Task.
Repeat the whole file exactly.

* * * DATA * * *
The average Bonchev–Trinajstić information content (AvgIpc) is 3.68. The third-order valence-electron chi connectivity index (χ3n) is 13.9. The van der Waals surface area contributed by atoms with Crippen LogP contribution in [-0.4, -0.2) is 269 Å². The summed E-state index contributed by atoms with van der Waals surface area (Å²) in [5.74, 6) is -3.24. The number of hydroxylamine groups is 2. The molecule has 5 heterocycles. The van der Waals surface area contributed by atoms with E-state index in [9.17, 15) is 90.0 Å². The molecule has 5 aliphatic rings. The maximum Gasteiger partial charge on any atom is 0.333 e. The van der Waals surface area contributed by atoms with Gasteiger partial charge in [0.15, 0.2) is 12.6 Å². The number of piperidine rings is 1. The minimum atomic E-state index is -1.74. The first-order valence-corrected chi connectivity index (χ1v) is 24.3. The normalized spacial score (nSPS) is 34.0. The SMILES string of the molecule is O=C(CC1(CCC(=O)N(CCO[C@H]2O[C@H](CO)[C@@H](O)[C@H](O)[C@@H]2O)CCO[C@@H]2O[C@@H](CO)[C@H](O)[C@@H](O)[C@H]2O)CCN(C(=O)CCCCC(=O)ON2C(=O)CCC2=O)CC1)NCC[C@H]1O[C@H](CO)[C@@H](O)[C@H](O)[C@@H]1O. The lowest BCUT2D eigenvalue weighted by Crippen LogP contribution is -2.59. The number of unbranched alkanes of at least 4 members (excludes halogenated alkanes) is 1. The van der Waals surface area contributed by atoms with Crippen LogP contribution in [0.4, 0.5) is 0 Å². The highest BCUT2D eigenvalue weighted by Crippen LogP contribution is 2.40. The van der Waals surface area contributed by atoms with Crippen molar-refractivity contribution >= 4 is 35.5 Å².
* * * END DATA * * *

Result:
The average Bonchev–Trinajstić information content (AvgIpc) is 3.68. The third-order valence-electron chi connectivity index (χ3n) is 13.9. The van der Waals surface area contributed by atoms with Crippen LogP contribution in [-0.4, -0.2) is 269 Å². The summed E-state index contributed by atoms with van der Waals surface area (Å²) in [5.74, 6) is -3.24. The number of hydroxylamine groups is 2. The molecule has 5 heterocycles. The van der Waals surface area contributed by atoms with E-state index in [9.17, 15) is 90.0 Å². The molecule has 5 aliphatic rings. The maximum Gasteiger partial charge on any atom is 0.333 e. The van der Waals surface area contributed by atoms with Gasteiger partial charge in [0.15, 0.2) is 12.6 Å². The number of piperidine rings is 1. The minimum atomic E-state index is -1.74. The first-order valence-corrected chi connectivity index (χ1v) is 24.3. The normalized spacial score (nSPS) is 34.0. The SMILES string of the molecule is O=C(CC1(CCC(=O)N(CCO[C@H]2O[C@H](CO)[C@@H](O)[C@H](O)[C@@H]2O)CCO[C@@H]2O[C@@H](CO)[C@H](O)[C@@H](O)[C@H]2O)CCN(C(=O)CCCCC(=O)ON2C(=O)CCC2=O)CC1)NCC[C@H]1O[C@H](CO)[C@@H](O)[C@H](O)[C@@H]1O. The lowest BCUT2D eigenvalue weighted by Crippen LogP contribution is -2.59. The number of unbranched alkanes of at least 4 members (excludes halogenated alkanes) is 1. The van der Waals surface area contributed by atoms with Crippen LogP contribution in [0.4, 0.5) is 0 Å². The highest BCUT2D eigenvalue weighted by Crippen LogP contribution is 2.40. The van der Waals surface area contributed by atoms with Crippen molar-refractivity contribution >= 4 is 35.5 Å².